Colts told not to fight with Bears

Colts head coach Chuck Pagano makes it clear he won't tolerate any fighting in two days of scrimmages with the Chicago Bears.

The Indianapolis Colts promised to play nice.

Well, sort of. They were told to and players basically acknowledged what’s expected.

Before the Colts participated in the first of two scrimmages with the Chicago Bears Wednesday at the Indiana Farm Bureau Football Center in Indianapolis, players were reminded to not let their emotions get the best of them in these workouts.

But recent fights in other scrimmages around the NFL are a reminder of how tempers still flare.

“It’s tough, man, because we play a physical sport,” said Colts inside linebacker D’Qwell Jackson. “It’s violent, it’s fast, so collisions are going to happen. It happens every day, you just don’t see it, (but) not the big skirmishes and the brawls.

“Guys are getting tired of seeing the same guys every day. One day may not be your best day. You just want to go out and make sure you put your best foot forward. And when that happens, we have a lot of guys, things are going to happen, we’ve just got to do a good job of making sure we diffuse the situation immediately and take care of one another.”

Colts head coach Chuck Pagano says he told players on the first day of training camp that fighting would not be tolerated, that if it happens in a game, the player will be ejected. He was going to hold players to the same standard in practice.

Such was the case when backup center Jonotthan Harrison and reserve defensive tackle Kelcy Quarles went at it at camp. Both were dismissed from practice.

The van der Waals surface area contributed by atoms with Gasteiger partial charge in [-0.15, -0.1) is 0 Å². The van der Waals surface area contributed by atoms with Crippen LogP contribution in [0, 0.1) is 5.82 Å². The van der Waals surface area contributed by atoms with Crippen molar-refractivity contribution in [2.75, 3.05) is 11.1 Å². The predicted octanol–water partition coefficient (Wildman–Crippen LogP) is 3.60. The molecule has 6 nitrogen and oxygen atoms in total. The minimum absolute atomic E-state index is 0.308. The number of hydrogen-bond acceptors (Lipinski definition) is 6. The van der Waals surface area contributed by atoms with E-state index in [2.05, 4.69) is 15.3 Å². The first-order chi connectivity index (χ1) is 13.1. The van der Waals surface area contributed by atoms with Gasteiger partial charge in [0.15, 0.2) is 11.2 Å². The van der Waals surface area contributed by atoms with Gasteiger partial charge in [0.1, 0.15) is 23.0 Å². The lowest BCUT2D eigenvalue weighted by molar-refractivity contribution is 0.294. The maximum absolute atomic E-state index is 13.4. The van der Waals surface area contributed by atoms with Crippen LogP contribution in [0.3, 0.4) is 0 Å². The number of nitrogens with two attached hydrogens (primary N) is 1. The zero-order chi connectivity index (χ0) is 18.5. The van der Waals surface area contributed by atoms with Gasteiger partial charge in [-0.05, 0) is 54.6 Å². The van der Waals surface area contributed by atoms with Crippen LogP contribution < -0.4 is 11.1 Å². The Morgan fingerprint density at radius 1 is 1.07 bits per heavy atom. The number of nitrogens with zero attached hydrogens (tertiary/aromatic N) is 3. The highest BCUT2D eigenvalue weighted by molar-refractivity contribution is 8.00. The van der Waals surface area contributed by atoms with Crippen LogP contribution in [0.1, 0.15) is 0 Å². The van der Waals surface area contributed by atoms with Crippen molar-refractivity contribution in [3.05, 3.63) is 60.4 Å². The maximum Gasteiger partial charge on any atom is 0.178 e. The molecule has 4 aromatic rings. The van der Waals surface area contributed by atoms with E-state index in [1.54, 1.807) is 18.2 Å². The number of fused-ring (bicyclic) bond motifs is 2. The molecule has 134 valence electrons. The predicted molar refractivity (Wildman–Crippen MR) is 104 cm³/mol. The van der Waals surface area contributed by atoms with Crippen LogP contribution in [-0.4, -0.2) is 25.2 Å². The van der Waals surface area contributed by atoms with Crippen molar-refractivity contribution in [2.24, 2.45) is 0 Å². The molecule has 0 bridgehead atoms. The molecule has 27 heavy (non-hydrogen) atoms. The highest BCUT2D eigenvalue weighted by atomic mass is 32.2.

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But that’s not what happened when defensive tackle Arthur Jones and offensive left guard Lance Louis went at it. They were allowed to stay after their camp tussle.

Pagano said Wednesday that he wouldn’t tolerate any fighting from his players.

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“(Bears head) coach (John) Fox is sending the same message that I sent,” Pagano said. “We’re here to make each other better. We’re here to take care of each other. Treat them like we treat ourself. It’s not about the chirping and jaw-jacking and taking cheap shots. It’s about getting better. They’re here to make us better and vice versa. It won’t be tolerated and you can’t cross the line.”

The Colts typically don’t scrimmage other opponents in preseason. They practiced in 1998 and 1999 against the St. Louis Rams in Champaign, Ill. In 1984, the first year the franchise moved to Indianapolis, the Colts scrimmaged against the Detroit Lions. In more recent years, the Colts worked out for one day with the Cleveland Browns in Columbus, Ohio, as well as a few days with the Tennessee Titans in Nashville, Tenn.

Chicago won its preseason opener 27-10 against the Miami Dolphins on Thursday. The Colts lost 36-10 at the Philadelphia Eagles on Sunday. After scrimmaging Wednesday and Thursday, the Colts and Bears will play a 7:30 p.m. preseason game Saturday night at Lucas Oil Stadium.

Jackson in his 10th NFL season and is a Colts defensive leader. He assured his teammates understand the importance of keeping their cool.

“In the end, we don’t want to hurt anyone, take anyone’s money out of their pocket and not allow them to provide for their families,” he said.

Phillip B. Wilson can be found on Twitter (@pwilson24), Facebook and Google+.


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